published February 17th, 2012
In every vim-related thread on Hacker News, there seems to be at leat one guy bragging about how he works with an extremely minimal vimrc. This guy is pretty much always proud of himself, but he's wrong to be.
You shouldn't be proud of an empty vimrc. You should, instead, recognize what you're doing: wasting time.
A better vimrc will make you a faster programmer, and you should be lavishing it with the time and attention your primary tool deserves.
I've been vimming for five years now, and I've grown my vimrc with me. Today, my editor is highly-tuned for exactly the kind of work I do. It's optimized for the style of code I write, the way I like to split my windows, and even corrects my typos. Firing up vim for me is like slipping into a broken-in hiking boot that gets more comfortable with every mile.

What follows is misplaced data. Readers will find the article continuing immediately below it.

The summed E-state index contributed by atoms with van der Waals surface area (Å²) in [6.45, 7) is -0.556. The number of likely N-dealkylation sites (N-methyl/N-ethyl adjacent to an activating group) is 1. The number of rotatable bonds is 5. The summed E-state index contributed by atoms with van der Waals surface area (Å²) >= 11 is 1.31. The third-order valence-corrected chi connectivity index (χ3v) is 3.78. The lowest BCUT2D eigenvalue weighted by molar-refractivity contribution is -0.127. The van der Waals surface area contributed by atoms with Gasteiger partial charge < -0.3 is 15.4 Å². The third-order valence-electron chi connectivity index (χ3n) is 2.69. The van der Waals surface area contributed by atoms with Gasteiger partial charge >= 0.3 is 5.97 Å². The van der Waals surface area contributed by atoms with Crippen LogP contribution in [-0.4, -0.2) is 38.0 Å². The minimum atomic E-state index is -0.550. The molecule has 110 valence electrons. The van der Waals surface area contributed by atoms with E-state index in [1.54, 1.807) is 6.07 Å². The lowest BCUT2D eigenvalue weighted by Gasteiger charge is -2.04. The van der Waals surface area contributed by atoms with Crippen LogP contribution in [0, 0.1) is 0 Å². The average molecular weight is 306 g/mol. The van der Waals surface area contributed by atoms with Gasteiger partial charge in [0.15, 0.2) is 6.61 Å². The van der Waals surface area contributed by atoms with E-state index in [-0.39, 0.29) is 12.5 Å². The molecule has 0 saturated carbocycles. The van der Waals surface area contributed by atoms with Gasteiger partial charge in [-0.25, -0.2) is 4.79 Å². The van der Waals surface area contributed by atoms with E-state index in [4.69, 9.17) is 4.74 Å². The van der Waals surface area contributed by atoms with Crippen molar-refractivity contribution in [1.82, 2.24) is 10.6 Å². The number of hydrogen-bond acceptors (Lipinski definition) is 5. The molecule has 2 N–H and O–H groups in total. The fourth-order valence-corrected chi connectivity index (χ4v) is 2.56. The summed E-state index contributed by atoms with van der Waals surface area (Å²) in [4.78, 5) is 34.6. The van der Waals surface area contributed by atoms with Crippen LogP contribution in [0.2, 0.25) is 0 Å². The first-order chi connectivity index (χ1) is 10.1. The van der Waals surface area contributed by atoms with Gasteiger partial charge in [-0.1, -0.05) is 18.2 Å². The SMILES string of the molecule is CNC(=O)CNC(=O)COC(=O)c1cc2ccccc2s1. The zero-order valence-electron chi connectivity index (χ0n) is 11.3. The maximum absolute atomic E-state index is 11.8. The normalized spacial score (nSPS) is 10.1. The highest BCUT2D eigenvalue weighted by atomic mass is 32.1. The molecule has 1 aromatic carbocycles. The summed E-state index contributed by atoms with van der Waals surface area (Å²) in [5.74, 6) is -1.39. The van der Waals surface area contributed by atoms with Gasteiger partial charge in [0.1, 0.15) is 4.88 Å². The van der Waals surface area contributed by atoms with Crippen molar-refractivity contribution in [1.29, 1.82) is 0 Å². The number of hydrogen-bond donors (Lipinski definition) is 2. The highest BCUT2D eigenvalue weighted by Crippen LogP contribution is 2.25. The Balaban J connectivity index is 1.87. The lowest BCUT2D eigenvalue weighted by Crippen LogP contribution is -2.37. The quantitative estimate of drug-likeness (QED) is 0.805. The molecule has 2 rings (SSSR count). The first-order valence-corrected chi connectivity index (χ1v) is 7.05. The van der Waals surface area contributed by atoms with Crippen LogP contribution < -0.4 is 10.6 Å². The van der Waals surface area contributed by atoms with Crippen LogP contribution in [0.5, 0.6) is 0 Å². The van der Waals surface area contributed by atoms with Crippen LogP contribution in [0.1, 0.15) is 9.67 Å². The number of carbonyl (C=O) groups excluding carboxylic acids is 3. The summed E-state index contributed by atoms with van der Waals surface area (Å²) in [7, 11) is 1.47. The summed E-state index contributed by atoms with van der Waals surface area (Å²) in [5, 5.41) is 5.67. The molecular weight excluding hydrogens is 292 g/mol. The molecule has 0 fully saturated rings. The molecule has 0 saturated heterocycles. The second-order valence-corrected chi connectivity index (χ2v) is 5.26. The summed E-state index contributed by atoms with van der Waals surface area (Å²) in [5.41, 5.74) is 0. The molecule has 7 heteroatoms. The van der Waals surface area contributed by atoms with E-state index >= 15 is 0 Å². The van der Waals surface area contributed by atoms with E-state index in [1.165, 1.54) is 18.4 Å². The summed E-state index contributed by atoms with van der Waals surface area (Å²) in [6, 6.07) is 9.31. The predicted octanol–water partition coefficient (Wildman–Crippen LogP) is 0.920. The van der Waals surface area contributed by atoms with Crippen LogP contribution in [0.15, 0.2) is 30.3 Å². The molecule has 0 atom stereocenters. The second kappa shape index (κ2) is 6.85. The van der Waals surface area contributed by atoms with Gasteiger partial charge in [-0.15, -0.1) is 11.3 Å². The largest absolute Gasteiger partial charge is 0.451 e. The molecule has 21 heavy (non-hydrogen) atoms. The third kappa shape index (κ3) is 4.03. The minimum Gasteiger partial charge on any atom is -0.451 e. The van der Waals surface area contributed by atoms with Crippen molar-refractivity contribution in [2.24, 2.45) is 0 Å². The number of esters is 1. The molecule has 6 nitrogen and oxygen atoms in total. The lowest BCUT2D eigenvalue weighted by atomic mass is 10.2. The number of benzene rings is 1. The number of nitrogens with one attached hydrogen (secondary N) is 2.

Five years ago, I bound <Leader>w to C-w w (switch to next window). This mapping saves me hundreds (hundreds!) of keystrokes a day.
It took me four years to realize I should map :Q to :q so that vim would still quit when I typoed it. That one probably keeps my blood pressure 1% lower than it would be otherwise.
I could write code without my RunCurrentTest() function, but I wouldn't want to.
Do you have shortcuts all your common tasks that take more than two keystrokes? If not, is that because you enjoy typing? Wouldn't it be better to go map a Leader command to something right now?
Invest in your vimrc. It'll start paying you back right away and become immensely valuable over the years. I plan on passing mine on to my kids along with the rest of my estate.
Finally, if we're going to pour all this work into our vimrcs (and we should), shouldn't we make sure we have our customizations everywhere?
If you can't install all your dotfiles with a couple shell commands, you're working too hard. Create a git repo for your config files and write a quick script to symlink them appropriately. Now you can make any machine feel like home with two commands. Isn't that better?